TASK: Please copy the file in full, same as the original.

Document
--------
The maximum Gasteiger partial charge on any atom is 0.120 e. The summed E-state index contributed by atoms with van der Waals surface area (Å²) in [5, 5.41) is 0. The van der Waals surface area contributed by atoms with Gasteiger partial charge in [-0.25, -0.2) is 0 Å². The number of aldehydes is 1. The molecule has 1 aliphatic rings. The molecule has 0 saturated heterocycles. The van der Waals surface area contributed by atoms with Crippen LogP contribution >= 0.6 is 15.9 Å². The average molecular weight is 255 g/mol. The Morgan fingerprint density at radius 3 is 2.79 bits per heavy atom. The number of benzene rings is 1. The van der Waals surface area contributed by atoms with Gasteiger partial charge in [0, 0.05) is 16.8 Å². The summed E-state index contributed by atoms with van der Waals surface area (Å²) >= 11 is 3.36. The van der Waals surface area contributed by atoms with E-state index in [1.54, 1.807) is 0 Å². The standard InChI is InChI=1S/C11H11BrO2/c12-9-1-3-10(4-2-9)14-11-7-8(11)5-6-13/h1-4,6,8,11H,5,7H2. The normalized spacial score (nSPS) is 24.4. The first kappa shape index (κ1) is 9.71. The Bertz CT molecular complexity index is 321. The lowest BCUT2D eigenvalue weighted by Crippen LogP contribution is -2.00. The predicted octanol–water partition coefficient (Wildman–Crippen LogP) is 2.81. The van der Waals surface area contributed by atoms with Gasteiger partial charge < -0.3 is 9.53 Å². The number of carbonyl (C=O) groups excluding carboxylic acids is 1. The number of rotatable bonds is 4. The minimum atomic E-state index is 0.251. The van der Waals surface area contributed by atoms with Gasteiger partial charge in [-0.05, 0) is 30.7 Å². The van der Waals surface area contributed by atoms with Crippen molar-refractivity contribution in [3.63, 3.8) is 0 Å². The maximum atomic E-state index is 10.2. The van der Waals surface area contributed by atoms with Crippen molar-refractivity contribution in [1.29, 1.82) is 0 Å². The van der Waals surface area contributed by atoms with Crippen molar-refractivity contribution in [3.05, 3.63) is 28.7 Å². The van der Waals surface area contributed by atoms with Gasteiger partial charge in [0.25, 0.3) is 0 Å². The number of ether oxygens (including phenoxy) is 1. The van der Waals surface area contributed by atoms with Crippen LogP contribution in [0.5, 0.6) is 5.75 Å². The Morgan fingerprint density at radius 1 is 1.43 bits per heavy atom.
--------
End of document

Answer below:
The maximum Gasteiger partial charge on any atom is 0.120 e. The summed E-state index contributed by atoms with van der Waals surface area (Å²) in [5, 5.41) is 0. The van der Waals surface area contributed by atoms with Gasteiger partial charge in [-0.25, -0.2) is 0 Å². The number of aldehydes is 1. The molecule has 1 aliphatic rings. The molecule has 0 saturated heterocycles. The van der Waals surface area contributed by atoms with Crippen LogP contribution >= 0.6 is 15.9 Å². The average molecular weight is 255 g/mol. The Morgan fingerprint density at radius 3 is 2.79 bits per heavy atom. The number of benzene rings is 1. The van der Waals surface area contributed by atoms with Gasteiger partial charge in [0, 0.05) is 16.8 Å². The summed E-state index contributed by atoms with van der Waals surface area (Å²) >= 11 is 3.36. The van der Waals surface area contributed by atoms with E-state index in [1.54, 1.807) is 0 Å². The standard InChI is InChI=1S/C11H11BrO2/c12-9-1-3-10(4-2-9)14-11-7-8(11)5-6-13/h1-4,6,8,11H,5,7H2. The normalized spacial score (nSPS) is 24.4. The first kappa shape index (κ1) is 9.71. The Bertz CT molecular complexity index is 321. The lowest BCUT2D eigenvalue weighted by Crippen LogP contribution is -2.00. The predicted octanol–water partition coefficient (Wildman–Crippen LogP) is 2.81. The van der Waals surface area contributed by atoms with Gasteiger partial charge < -0.3 is 9.53 Å². The number of carbonyl (C=O) groups excluding carboxylic acids is 1. The number of rotatable bonds is 4. The minimum atomic E-state index is 0.251. The van der Waals surface area contributed by atoms with Gasteiger partial charge in [-0.05, 0) is 30.7 Å². The van der Waals surface area contributed by atoms with Crippen molar-refractivity contribution in [3.63, 3.8) is 0 Å². The maximum atomic E-state index is 10.2. The van der Waals surface area contributed by atoms with Crippen molar-refractivity contribution in [1.29, 1.82) is 0 Å². The van der Waals surface area contributed by atoms with Crippen molar-refractivity contribution in [3.05, 3.63) is 28.7 Å². The van der Waals surface area contributed by atoms with Gasteiger partial charge in [0.25, 0.3) is 0 Å². The number of ether oxygens (including phenoxy) is 1. The van der Waals surface area contributed by atoms with Crippen LogP contribution in [0.5, 0.6) is 5.75 Å². The Morgan fingerprint density at radius 1 is 1.43 bits per heavy atom.